Lidl / by Adrian Joyner

I guess there are branches of Lidl all over Europe, the world, who knows, and all pretty similar, I imagine.  In and around Kalamata there are three. Some years ago, Herbert watched a guy with a machine cutting the big expanse of grass around one of these supermarkets. He went in to ask if he could take the cut grass for his sheep. He met the manager and the girls at the tills, and came away with the hay. He went back each time the grass was cut.

At the back of the building were large skips for rubbish, into which went foodstuffs too, out of date stuff, perishables: fruit, vegetables, bread, cakes, cooked meat, fish. Most of it, as everybody knows, perfectly OK. Herbert began, on his hay gathering visits, to climb in to the skips to forage for any thing his animals could eat. Previously he had done the same in the skips behind the vegetable market. Nobody seemed to mind.  But then a problem  developed and the open skips behind Lidl were replaced by locked skips. Too many scavengers, gypsies, who knew?

But the girls in the shop were, it appeared, unhappy with the waste and since they already knew Herbert, an arrangement was reached. Each day at four Herbert backs his car up to the rear door of the supermarket and the girls hand out all of that day’s out-of-date stock. The deal is that he takes everything away. Some days there is a lot, some days a little. This system operates without the knowledge of the management, so from time to time, when a new manager arrives, there is a certain clandestine quality to the operation.

Herbert’s animals, in consequence, are extremely well fed, on squashy vegetables, stale bread, milk, etc, but then, of course, there are the twenty plastic bottles of fruit flavoured yoghurt, the split carton of detergent, the cooked meats, the unfrozen chickens, the vacuum packed fish, the cellophane wrapped cake. He has no say in what arrives.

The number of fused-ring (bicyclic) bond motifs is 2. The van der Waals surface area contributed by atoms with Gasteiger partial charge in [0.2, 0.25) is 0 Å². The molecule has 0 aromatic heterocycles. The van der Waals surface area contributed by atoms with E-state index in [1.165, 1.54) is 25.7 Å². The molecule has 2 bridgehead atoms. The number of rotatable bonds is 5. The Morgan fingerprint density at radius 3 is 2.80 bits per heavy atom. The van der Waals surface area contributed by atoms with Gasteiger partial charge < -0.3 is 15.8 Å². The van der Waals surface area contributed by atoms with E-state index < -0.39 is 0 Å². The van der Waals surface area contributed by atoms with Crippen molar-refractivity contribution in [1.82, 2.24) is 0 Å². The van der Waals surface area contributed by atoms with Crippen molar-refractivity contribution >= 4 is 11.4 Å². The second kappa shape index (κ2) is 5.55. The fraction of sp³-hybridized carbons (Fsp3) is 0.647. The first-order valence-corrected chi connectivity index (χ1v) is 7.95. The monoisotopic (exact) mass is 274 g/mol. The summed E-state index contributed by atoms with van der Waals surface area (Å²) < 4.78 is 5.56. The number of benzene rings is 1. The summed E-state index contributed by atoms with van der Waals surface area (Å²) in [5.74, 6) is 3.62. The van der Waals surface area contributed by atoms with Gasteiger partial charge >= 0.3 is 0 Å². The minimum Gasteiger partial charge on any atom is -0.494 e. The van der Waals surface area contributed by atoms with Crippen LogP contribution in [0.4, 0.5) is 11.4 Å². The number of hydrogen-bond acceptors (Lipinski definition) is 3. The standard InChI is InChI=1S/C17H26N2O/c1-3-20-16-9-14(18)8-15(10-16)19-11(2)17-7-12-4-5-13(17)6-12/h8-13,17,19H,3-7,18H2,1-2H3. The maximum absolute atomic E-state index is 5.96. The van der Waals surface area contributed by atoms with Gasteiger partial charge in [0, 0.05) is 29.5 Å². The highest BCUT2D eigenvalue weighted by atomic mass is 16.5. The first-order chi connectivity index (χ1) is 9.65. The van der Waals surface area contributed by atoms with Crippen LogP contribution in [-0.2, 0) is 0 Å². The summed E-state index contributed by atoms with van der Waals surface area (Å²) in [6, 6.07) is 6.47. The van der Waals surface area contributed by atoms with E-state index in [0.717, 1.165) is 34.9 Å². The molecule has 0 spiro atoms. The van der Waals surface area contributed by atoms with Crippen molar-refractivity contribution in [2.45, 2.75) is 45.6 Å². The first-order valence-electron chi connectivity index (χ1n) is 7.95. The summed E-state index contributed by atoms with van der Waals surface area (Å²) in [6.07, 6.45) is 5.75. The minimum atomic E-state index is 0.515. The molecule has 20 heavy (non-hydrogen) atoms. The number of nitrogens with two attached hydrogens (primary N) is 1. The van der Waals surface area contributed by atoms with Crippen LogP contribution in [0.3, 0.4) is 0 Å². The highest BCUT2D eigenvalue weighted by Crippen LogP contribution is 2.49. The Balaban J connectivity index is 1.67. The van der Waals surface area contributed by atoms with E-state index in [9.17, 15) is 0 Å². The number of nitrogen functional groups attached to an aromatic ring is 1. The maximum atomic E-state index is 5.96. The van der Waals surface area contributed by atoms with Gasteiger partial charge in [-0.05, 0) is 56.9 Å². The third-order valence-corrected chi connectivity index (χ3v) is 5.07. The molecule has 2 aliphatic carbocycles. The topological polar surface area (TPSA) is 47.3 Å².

So, for some time now, our own diet has been supplemented periodically by eccentric avalanches of foodstuffs which have to be eaten immediately. Diana, who lives in a yurt above the village, takes stuff too, and passes some of it on to her friend Deborah, Andreas, the Romanian labourer takes it for his family. We pass on items too, Linda and I, but always the problem is time. It’s all perishable stuff and needs to be distributed/consumed pretty quickly.

 My friend Gordon, who visits quite often, and who seems to do most of the cooking when he is here, talks about The Herbert Challenge, which requires you to make a meal from whatever arrives on a given day.

 Of course, we don’t mention these things to people whose standards we think may be higher than ours, nor, interestingly, to Greeks that we know. Greeks can be sensitive about what they construe as charity. Some obscure sense of pride seems to prevent them from accepting anything used or second hand. There are no charity shops at all in Kalamata, nor any second hand shops, come to that. Actually, a second hand shop did open recently, though, as I understand, most of its customers are foreigners

 One day last year, Herbert collected twenty unfrozen, frozen chickens from Lidl, far too many to be eaten. What he did was to cook them all and load them into his car. He drove round the district, stopping at each of the big roadside bins, where the mangy cats live, and throwing out a whole chicken.

Unhappily, Herbert has recently fallen out with his friend of twenty four years, Nikos Abramis. He was very close to the Abramis household. The story of the recent quarrel is tortuous and hard to piece together. It involves, among other things, the sale of two pigs, and dark rumours about the part played by Herbert’s dogs in recent sheep attacks. Laughable, you may think, but both of the principle protagonists, Niko and Herbert, have been wounded by the affair. Herbert cut off the water supply to Niko’s livestock, so I suppose there will be no going back